Thursday, 19 November 2020
Saincheisteanna Tráthúla - Topical Issue Debate
Before I commence, I want to welcome what the Minister of State said, namely, that while wind farms and renewable energy are essential for our future, that cannot be to the detriment of the existing ecosystem and environment. There was almost a race to zone areas suitable for wind farms by local authorities, all of whom were acting with the best of intentions. Some of the areas zoned are suitable but others are not. The amount of carbon utilised in constructing wind farms does not render them nearly as effective.
I will move on to the issue of a pyrite compensation scheme. As the Minister of State knows, there are a couple of different pyrite schemes in place. One is a broad scheme dealing with concrete. One scheme was introduced this summer by the Minister for Housing, Local Government and Heritage, Deputy Darragh O'Brien, who travelled to Buncrana to announce a new defective concrete blocks scheme in August. The scheme offers five remedial options. Separate grant limits apply to each option, ranging from €247,500 for the complete demolition and rebuilding of a dwelling to €49,500 for the demolition and rebuilding of the outer leaf of affected walls only. Funding is subject to option limits or 90% of the eligible works, whichever is the lesser.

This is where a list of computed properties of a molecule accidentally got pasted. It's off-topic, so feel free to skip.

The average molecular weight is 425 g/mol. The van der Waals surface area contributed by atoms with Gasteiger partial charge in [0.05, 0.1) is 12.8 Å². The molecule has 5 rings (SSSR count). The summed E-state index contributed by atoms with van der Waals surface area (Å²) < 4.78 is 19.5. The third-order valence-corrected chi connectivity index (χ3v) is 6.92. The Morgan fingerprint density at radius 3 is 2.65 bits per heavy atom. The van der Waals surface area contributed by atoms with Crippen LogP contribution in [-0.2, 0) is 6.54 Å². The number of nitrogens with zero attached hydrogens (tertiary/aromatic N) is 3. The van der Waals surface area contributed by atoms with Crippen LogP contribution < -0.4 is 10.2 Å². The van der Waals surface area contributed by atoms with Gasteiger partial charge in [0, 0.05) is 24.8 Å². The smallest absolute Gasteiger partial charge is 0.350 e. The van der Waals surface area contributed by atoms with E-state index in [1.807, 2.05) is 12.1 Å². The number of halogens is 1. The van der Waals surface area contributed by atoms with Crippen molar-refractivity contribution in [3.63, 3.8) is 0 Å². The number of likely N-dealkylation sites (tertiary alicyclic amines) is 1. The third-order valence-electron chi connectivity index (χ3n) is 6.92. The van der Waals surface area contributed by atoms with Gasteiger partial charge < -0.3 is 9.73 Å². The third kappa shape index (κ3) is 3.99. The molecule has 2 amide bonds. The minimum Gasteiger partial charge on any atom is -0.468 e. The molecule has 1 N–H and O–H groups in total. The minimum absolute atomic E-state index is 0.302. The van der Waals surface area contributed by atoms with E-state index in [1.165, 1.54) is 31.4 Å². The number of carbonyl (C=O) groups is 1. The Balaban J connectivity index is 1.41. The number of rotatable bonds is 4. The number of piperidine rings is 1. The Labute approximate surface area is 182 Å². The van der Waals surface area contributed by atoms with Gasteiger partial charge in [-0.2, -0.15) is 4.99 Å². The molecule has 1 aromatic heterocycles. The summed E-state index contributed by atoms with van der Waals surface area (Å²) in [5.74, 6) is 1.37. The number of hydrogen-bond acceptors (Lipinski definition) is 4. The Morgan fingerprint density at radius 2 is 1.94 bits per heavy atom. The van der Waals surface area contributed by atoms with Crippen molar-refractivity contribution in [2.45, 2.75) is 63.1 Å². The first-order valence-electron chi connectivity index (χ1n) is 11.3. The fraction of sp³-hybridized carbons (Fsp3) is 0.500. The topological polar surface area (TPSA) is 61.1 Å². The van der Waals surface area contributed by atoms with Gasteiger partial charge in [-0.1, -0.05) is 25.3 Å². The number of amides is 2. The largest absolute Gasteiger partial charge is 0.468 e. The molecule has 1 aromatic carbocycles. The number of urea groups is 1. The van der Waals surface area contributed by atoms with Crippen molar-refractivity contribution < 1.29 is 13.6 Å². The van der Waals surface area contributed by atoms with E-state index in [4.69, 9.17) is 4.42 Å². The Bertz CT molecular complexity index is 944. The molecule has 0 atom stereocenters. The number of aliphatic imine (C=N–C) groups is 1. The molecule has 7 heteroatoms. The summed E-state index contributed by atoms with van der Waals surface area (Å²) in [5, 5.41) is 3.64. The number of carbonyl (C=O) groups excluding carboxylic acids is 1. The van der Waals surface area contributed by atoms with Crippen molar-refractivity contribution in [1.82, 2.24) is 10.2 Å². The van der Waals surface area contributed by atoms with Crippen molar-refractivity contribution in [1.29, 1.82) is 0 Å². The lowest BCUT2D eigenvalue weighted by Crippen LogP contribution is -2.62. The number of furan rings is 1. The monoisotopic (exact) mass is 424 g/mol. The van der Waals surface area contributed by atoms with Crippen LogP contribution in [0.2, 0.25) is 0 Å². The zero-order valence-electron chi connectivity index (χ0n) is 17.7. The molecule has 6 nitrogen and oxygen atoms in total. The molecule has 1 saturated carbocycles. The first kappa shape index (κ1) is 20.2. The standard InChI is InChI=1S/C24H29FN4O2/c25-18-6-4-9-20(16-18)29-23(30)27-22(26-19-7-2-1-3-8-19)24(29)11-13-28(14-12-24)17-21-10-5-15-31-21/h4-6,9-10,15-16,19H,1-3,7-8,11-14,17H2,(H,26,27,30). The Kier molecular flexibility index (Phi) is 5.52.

It is of course welcome that the scheme has been announced for Donegal and Mayo. However, the problem is not, unfortunately, unique to Donegal and Mayo. In my constituency, Clare, a number of houses have been found to be essentially crumbling, without exaggerating the matter, as a result of defective concrete blocks. Owners have had engineers examine the dwellings and it has been found that it is as a result of pyrite in the concrete.
One manufacturer of concrete blocks in the mid-west, that I do not intend to name in the House, links all of those buildings. It is an issue which goes beyond Clare. I understand 35 people are involved in an action group and approximately 33 houses have been identified in Clare. Unfortunately, there is a belief that the problem extends outside of Clare to other areas in the mid-west because it is a result of concrete blocks from one particular manufacturer.
If the Government saw fit to fund a scheme like this in respect of Mayo and Donegal, which I welcome, I see no reason whatsoever my constituents and any other constituents in the country who suffer from exactly the same problem should not be treated in exactly the same way by the Government. It is a matter of basic equality. I urge the Department to consider extending the scheme to Clare.
I am raising this as a Topical Issue matter because I asked a parliamentary question of the Department and was told there were no plans to introduce a scheme. That does not accord with what various Government representatives have said in the constituency. I hope they are right, that the Minister is actively looking at this issue and that an announcement is imminent. It is wrong and improper to differentiate between people with the same problem in Mayo and Donegal or in Clare.